On the Trail 11-23-09 | TheFencePost.com

On the Trail 11-23-09

Candy MoultonDeep snow nearly covers this cabin in northern Colorado during the winter of 2008. It was unoccupied, but had there been a woman making her home inside, cabin fever just might have set in.

It was irrational and even at the time she realized that, but Joanna Chase felt trapped by the steadily falling snow that had already piled at least 3-feet deep in her driveway and the plow had not come, so she insisted husband Jim begin shoveling a pathway to the road.

To his credit Jim stuck with the job all day, facing the Herculean job of clearing by hand a driveway that was nearly a mile long. He got about 3-feet from the house, his task made impossible by snow piling up, indulging Joanna as she faced her most severe test of cabin fever during her three years living in Alaska.

Cabin fever, a term that originated in the West in the 19th century, alludes to being cooped up in a cabin where you feel anxiety or distress. Symptoms include irritability, restlessness and boredom, all caused from a lack of environmental stimulation, often because the individual lives in a sparsely populated area, or is confined to an indoor area.

Doctors and mental health experts call it “sensory-deprivation syndrome.”

For most, cabin fever is a temporary condition that is eased by a change in the weather – so the driveway can be plowed – or interaction with people.

For Joanna Chase, the three years of long nights in Alaska, where the sun came up briefly but was down again by 2 p.m., respite from cabin fever came through regular social outings with other women. With their children, women in her neighborhood gathered for Bible study and social visiting. Even when weather conditions were the harshest, they bundled children into “five layers of clothing” and sent them outside to play.

Now living near Cody, Joanna, an archaeologist and social worker, who has a private archaeological consulting business and also works as a supervisor for child protective services, has not experienced any symptoms of cabin fever. Now she spends as much time outdoors as possible all through the year – and that, research shows, is one antidote to cabin fever.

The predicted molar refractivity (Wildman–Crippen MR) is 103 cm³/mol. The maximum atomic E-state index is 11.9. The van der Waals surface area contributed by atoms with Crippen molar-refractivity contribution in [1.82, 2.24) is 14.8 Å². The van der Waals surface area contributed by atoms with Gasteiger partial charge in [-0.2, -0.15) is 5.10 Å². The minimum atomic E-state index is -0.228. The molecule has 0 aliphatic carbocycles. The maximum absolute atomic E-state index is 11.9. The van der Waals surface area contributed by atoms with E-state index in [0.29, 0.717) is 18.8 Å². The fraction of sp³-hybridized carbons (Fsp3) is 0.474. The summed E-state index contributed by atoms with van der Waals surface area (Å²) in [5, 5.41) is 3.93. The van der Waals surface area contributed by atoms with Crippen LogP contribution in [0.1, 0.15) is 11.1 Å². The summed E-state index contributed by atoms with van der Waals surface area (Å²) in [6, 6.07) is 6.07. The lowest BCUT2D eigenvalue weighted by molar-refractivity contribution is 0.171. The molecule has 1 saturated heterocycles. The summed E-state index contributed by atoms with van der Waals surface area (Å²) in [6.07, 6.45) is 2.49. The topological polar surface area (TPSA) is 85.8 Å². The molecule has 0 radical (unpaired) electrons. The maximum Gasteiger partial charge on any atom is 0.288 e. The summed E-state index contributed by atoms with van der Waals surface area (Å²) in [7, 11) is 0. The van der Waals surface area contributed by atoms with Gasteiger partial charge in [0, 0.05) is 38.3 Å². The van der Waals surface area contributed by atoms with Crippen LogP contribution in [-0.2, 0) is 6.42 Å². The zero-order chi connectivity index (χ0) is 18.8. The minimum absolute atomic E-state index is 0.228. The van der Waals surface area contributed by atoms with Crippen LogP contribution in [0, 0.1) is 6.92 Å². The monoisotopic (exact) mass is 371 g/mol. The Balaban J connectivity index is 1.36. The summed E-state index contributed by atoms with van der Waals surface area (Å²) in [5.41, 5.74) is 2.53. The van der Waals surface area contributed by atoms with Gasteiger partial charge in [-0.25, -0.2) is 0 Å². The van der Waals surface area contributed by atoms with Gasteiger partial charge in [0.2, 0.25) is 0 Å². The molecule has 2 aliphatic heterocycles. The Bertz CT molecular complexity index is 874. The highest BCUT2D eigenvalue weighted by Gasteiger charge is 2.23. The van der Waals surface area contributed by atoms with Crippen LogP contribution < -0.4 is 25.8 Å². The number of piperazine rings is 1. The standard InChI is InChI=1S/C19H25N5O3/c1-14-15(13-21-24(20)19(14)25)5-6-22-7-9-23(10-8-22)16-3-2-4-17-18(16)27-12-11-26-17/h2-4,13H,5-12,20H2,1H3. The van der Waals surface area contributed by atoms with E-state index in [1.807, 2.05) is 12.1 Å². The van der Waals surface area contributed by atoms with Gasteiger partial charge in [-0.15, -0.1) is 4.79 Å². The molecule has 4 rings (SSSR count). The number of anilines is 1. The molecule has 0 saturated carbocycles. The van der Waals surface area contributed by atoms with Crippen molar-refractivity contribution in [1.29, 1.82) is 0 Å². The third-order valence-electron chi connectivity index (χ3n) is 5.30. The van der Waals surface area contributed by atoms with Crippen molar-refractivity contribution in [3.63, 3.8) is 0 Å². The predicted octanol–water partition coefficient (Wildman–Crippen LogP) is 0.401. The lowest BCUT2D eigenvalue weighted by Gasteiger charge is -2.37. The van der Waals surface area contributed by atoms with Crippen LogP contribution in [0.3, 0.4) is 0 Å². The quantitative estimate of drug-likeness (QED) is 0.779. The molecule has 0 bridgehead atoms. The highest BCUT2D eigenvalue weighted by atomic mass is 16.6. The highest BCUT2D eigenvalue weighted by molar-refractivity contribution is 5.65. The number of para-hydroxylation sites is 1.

Cabin fever can affect people everywhere, but is most predominant in areas with harsh climates and at northern latitudes where there is less sunlight. In the far north – Alaska, Canada and the Yukon – the malady can become severe and require mental health treatment or light therapy. In its most severe form, cabin fever is known as Seasonal Affective Disorder (SAD), and it can occur at any time of year, although most often in winter.

People react to cabin fever in a variety of ways. For some, there is confusion or bewilderment. Others, according to Paul Rosenblatt, University of Minnesota social science professor, blame themselves for the cabin fever of someone they live with, thinking it is caused by something in the relationship. They feel guilty about doing something that might have little to do with their partner’s depression.

Rosenblatt’s research of cabin fever was conducted two decades ago, but many of the issues he studied remain relevant. He became interested in cabin fever after moving to Minnesota where, “winter is really long and this time of year we get very little sun and the winter goes on and on and on,” he said in a telephone interview. Though his research was conducted solely in Minnesota, many of his findings relate to other parts of the country. “All sorts of people can get it. If you’re home with kids, little kids, or you’re home with somebody who is sick, you’re more likely to get it,” he said.